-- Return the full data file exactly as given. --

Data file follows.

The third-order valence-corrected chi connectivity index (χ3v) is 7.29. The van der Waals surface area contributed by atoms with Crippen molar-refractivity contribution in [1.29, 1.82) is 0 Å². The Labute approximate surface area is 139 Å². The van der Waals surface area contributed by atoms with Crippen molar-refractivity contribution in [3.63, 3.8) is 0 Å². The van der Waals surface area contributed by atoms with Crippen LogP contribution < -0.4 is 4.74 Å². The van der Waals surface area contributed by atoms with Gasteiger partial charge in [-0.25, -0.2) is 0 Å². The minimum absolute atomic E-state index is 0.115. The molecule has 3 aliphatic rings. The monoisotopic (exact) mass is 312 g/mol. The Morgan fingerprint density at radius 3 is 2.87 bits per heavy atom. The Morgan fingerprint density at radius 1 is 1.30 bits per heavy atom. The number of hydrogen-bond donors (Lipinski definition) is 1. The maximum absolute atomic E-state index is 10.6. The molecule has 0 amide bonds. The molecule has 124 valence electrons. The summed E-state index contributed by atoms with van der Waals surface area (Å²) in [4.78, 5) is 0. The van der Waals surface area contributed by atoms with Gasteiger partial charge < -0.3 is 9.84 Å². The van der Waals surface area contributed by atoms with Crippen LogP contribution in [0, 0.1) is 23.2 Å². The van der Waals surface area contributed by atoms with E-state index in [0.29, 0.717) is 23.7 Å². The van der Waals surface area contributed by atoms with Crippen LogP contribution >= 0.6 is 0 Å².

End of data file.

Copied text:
The third-order valence-corrected chi connectivity index (χ3v) is 7.29. The van der Waals surface area contributed by atoms with Crippen molar-refractivity contribution in [1.29, 1.82) is 0 Å². The Labute approximate surface area is 139 Å². The van der Waals surface area contributed by atoms with Crippen molar-refractivity contribution in [3.63, 3.8) is 0 Å². The van der Waals surface area contributed by atoms with Crippen LogP contribution < -0.4 is 4.74 Å². The van der Waals surface area contributed by atoms with Gasteiger partial charge in [-0.25, -0.2) is 0 Å². The minimum absolute atomic E-state index is 0.115. The molecule has 3 aliphatic rings. The monoisotopic (exact) mass is 312 g/mol. The Morgan fingerprint density at radius 3 is 2.87 bits per heavy atom. The Morgan fingerprint density at radius 1 is 1.30 bits per heavy atom. The number of hydrogen-bond donors (Lipinski definition) is 1. The maximum absolute atomic E-state index is 10.6. The molecule has 0 amide bonds. The molecule has 124 valence electrons. The summed E-state index contributed by atoms with van der Waals surface area (Å²) in [4.78, 5) is 0. The van der Waals surface area contributed by atoms with Gasteiger partial charge < -0.3 is 9.84 Å². The van der Waals surface area contributed by atoms with Crippen LogP contribution in [0, 0.1) is 23.2 Å². The van der Waals surface area contributed by atoms with E-state index in [0.29, 0.717) is 23.7 Å². The van der Waals surface area contributed by atoms with Crippen LogP contribution >= 0.6 is 0 Å².